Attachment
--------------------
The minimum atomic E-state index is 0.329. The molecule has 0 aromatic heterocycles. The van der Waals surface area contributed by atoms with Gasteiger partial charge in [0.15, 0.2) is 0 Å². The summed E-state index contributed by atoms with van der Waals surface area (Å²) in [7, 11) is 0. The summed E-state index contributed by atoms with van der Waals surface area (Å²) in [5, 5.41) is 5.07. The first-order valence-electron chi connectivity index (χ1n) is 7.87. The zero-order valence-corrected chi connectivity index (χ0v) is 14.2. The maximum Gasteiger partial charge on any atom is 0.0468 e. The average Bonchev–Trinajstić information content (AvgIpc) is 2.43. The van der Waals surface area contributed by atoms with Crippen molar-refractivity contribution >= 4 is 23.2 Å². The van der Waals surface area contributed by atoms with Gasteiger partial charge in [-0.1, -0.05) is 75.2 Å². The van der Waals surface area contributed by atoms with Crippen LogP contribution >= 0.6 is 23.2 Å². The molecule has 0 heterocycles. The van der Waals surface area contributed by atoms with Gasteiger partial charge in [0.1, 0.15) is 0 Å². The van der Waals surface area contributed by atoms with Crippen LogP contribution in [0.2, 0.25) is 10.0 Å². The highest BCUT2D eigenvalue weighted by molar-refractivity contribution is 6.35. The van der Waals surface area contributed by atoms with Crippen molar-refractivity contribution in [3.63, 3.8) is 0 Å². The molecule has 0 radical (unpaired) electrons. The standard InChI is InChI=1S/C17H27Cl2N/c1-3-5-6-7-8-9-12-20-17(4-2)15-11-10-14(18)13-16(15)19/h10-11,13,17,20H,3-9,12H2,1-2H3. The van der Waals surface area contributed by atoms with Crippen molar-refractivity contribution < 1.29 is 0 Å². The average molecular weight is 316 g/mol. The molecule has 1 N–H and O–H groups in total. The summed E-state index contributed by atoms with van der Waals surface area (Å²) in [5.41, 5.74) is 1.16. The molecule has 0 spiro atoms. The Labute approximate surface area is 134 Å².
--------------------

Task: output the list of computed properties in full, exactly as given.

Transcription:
The minimum atomic E-state index is 0.329. The molecule has 0 aromatic heterocycles. The van der Waals surface area contributed by atoms with Gasteiger partial charge in [0.15, 0.2) is 0 Å². The summed E-state index contributed by atoms with van der Waals surface area (Å²) in [7, 11) is 0. The summed E-state index contributed by atoms with van der Waals surface area (Å²) in [5, 5.41) is 5.07. The first-order valence-electron chi connectivity index (χ1n) is 7.87. The zero-order valence-corrected chi connectivity index (χ0v) is 14.2. The maximum Gasteiger partial charge on any atom is 0.0468 e. The average Bonchev–Trinajstić information content (AvgIpc) is 2.43. The van der Waals surface area contributed by atoms with Crippen molar-refractivity contribution >= 4 is 23.2 Å². The van der Waals surface area contributed by atoms with Gasteiger partial charge in [-0.1, -0.05) is 75.2 Å². The van der Waals surface area contributed by atoms with Crippen LogP contribution >= 0.6 is 23.2 Å². The molecule has 0 heterocycles. The van der Waals surface area contributed by atoms with Gasteiger partial charge in [0.1, 0.15) is 0 Å². The van der Waals surface area contributed by atoms with Crippen LogP contribution in [0.2, 0.25) is 10.0 Å². The highest BCUT2D eigenvalue weighted by molar-refractivity contribution is 6.35. The van der Waals surface area contributed by atoms with Crippen molar-refractivity contribution in [3.63, 3.8) is 0 Å². The molecule has 0 radical (unpaired) electrons. The standard InChI is InChI=1S/C17H27Cl2N/c1-3-5-6-7-8-9-12-20-17(4-2)15-11-10-14(18)13-16(15)19/h10-11,13,17,20H,3-9,12H2,1-2H3. The van der Waals surface area contributed by atoms with Crippen molar-refractivity contribution < 1.29 is 0 Å². The average molecular weight is 316 g/mol. The molecule has 1 N–H and O–H groups in total. The summed E-state index contributed by atoms with van der Waals surface area (Å²) in [5.41, 5.74) is 1.16. The molecule has 0 spiro atoms. The Labute approximate surface area is 134 Å².